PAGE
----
Tag Archives: Islam

Getting away with religious murder in Indonesia

I must applaud A. Lin Neumann for his powerful opinion piece in today’s Jakarta Globe newspaper. Indonesia is letting murderers, people who kill in the name of the dominant form of Islam, to get away with slaps on the wrist.

In an appalling series of decisions on Thursday, a court in Serang, western Java, gave sentences of three to six months’ jail to 12 men who led a mob of around 1,500 Muslim fanatics against a small group of Ahmadiyah sect members in February this year. Three of the followers of the minority Muslim faith were viciously slaughtered in front of police, who did nothing to intervene. Then the mob set upon the corpses and the property, and hunted the survivors through the surrounding fields.  Phil Robertson of Human Rights Watch summed it up with one word: “savagery”.

The whole thing was captured on video for all to see. Be warned, this is disturbing footage.

Only 12 people were charged over this incident. None was charged with murder. None received a sentence stiffer than six months in jail. All will walk free in weeks. That’s Indonesian justice and tolerance. It is tolerance of murder and mob rule.

You can read more on the pathetic judicial process here at Human Rights Watch.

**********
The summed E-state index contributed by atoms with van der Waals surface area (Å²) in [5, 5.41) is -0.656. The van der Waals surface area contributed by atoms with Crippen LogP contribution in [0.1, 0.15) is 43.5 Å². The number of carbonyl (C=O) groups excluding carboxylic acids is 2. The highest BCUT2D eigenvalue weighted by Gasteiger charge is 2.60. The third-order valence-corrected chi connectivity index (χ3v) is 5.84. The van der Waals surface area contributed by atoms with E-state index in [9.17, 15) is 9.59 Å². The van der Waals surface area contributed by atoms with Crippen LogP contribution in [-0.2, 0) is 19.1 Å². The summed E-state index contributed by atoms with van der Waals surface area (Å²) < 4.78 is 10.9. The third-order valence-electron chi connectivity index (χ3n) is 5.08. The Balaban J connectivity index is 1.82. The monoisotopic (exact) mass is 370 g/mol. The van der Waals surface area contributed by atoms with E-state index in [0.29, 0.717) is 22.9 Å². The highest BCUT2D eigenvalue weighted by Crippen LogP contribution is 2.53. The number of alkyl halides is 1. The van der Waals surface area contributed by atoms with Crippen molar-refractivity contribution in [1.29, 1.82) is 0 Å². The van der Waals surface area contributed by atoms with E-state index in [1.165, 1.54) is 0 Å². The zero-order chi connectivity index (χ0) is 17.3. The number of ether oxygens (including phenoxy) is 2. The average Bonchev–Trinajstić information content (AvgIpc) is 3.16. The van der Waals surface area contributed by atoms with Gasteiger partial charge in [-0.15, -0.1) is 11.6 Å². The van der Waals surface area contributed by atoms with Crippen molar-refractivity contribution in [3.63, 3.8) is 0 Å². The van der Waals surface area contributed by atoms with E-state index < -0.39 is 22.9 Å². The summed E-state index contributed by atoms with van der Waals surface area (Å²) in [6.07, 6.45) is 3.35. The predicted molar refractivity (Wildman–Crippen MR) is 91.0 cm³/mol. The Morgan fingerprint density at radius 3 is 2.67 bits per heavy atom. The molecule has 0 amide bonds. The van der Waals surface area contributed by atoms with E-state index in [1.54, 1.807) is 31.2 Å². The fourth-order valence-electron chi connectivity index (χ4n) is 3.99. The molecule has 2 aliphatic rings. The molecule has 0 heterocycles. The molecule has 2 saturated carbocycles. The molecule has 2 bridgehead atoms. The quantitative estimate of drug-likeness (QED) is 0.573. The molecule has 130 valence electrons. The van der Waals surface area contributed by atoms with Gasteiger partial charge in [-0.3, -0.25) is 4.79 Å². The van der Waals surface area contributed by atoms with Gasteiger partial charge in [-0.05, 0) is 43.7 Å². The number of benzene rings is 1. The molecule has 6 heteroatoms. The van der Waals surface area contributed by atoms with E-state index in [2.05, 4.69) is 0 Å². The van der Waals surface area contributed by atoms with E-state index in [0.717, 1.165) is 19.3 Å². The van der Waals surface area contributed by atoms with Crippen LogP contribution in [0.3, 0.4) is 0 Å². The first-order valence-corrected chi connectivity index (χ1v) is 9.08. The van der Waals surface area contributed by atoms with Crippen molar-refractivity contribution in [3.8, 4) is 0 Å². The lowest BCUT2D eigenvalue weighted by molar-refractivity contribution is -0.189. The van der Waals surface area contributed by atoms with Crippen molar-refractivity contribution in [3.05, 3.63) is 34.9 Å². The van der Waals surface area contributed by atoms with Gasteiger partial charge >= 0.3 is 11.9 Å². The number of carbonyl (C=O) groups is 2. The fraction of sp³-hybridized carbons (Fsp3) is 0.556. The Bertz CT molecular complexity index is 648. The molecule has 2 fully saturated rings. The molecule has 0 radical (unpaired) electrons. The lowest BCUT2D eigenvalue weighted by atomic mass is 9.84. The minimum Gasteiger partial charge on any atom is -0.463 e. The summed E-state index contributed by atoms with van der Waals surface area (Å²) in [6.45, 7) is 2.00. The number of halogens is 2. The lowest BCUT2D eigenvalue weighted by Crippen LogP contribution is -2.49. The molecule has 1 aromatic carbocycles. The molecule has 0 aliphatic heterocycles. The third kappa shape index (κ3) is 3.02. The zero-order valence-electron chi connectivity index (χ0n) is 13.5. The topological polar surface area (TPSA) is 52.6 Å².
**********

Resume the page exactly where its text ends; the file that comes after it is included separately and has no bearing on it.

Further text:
Here are some extracts from Neumann’s piece:

I still cannot get one sound from the Feb. 6 Cikeusik mob attack on a handful of Ahmadiyah followers out of my head. At some point the shouting and mayhem, which millions have seen on YouTube, seems to subside as a lifeless body in the mud is beaten with wooden staves. There follows a series of sickening wet slaps against the corpse as a crowd shouts in approval.

But that man and two other victims were not murdered, according to prosecutors who chose the lightest possible charges to throw up against the clearly identifiable suspects in the Banten province attack. On Thursday, a court made it official, handing out sentences of three to six months to 12 men accused of leading and carrying out the assault.

Dani bin Misra, a 17-year-old, smashed a victim’s skull with a stone; he was charged with manslaughter and got three months. The leader of the mob of about 1,000 people who attacked 20 Ahmadis, Idris bin Mahdani, was convicted of illegal possession of a machete and got five months and 15 days in jail.

In other words, murder – organized, premeditated and captured on video – is not much more of a crime than stealing a bunch of bananas. In Indonesia, it appears, you can get away with murder, as long as the killing is done in the name of religion…